In fact, as a Muslim, I find them nauseating nowadays.
I used to relish on them. I used to believe those feelgood stories would help tackling anti-Muslim bigotry; even if they didn’t, they would give the bigots the finger.
But, slowly, I started to feel uneasy about such stories. Then, I realise they can be problematic for two reasons.
Reason one: they exacerbate some Muslims’ denialism
There are some Muslims (focus on the word SOME) who genuinely believe the Muslim world is inherently problem-free. Consequentially, those particular Muslims dismiss Islamic extremism a conspiracy by the CIA and/or Mossad. Either that or they see it as harmless expressions of faith, hated only by “fake Muslims” and “Islam-hating infidels”.
The more they encounter those saccharine stories, the more they feel entitled to praises just for doing the bare minimum.
Reason two: they are infantilising
Oh, a group of Muslims behave like decent human beings? So fucking what? How is people doing the fucking bare minimum worth the news?
If our decent behaviours are worth the news, it means you are still surprised by our ability to be virtuous. Therefore, regardless of how “woke” you claim to be, you still see us as mere stereotypes. You still expect the worst from us.
So, should we keep the negative media coverage, then?
Well, yes…. with a big but.
On one hand, we have to keep making a big deal out of Islamic extremism. We have to keep reminding everyone -especially Muslims- that it is not something to be tolerated, let alone embraced.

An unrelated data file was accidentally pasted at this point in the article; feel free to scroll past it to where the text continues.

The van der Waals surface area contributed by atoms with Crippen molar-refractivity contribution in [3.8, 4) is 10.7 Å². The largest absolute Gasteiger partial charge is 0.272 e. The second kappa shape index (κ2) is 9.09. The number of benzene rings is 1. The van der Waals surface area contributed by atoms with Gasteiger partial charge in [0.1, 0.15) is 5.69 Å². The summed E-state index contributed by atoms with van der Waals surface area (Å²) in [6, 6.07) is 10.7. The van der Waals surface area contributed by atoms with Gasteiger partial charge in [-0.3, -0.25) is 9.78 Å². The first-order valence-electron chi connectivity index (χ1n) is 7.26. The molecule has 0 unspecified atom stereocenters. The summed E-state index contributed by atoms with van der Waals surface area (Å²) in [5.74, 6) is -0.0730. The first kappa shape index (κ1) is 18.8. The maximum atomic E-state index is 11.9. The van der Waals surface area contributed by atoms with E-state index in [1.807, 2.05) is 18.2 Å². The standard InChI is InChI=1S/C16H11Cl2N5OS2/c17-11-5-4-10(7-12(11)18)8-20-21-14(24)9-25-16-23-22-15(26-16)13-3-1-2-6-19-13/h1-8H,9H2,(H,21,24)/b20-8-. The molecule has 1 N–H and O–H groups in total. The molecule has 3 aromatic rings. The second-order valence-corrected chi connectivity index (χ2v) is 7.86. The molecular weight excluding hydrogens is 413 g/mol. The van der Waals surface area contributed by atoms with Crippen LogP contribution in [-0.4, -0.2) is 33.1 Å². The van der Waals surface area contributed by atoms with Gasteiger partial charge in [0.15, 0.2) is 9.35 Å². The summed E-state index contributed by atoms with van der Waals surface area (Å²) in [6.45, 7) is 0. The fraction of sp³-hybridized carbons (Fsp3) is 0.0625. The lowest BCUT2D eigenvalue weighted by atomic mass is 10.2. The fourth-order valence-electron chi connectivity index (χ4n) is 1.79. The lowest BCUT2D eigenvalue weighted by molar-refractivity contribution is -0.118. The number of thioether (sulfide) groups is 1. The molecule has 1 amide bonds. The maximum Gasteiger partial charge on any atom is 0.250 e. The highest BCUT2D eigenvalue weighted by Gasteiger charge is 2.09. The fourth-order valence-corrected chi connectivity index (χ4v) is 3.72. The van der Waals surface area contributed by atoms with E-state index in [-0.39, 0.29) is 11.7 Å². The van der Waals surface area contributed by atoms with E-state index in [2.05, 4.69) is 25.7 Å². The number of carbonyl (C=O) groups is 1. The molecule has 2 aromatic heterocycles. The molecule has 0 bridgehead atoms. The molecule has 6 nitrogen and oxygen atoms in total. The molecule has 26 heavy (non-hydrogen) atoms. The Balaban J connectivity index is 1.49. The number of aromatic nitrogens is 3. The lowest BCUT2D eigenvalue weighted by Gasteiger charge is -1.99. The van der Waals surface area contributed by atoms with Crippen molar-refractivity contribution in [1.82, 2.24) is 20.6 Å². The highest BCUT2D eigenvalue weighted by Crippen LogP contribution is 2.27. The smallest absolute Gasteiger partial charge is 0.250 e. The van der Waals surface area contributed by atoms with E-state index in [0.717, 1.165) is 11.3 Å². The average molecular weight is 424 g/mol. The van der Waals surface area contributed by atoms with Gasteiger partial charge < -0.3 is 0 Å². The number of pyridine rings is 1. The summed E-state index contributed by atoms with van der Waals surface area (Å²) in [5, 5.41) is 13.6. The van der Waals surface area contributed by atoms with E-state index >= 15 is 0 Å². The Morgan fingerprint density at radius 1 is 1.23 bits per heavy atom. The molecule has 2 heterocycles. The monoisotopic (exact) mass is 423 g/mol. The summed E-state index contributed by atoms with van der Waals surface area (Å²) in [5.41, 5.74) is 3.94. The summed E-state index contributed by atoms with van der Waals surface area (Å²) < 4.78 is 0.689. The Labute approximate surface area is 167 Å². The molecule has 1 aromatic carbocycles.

It is also something which does not feed on attention-seeking. Its growth will continue regardless of our (in)attention. Unless you are one of the Muslims who care more about our image than our moral integrity, you would want the negative coverage to continue.
But, on the other hand, many western media outlets (which are unfortunately globally influential) seem incapable of reporting extremism without pigeonholing the Muslim world. They don’t always interview Muslims. When they do, they interview extremists and present them as good representatives. When they do interview peaceful Muslims, they often treat the peacefulness as a bombshell; worse, they also accuse those peaceful Muslims of being complicit to extremism, simply for sharing a religious label with the extremists.
Obviously, journalists must suppress their preconceived beliefs. Unfortunately, we are talking about humans here; it is easy to succumb to prejudice. Even if they try their best, they have prejudiced higher-ups to bow down to.
But, regardless, those saccharine narratives are still the wrong way to go. As mentioned earlier, they belittle our ability to be dignified human beings and they encourage some Muslims to exaggerate the goodness of the Muslim world, discourage them from acknowledging the problems.
Whether we like it or not, the negative coverage must go on. Because feeling good all the time benefits no one.
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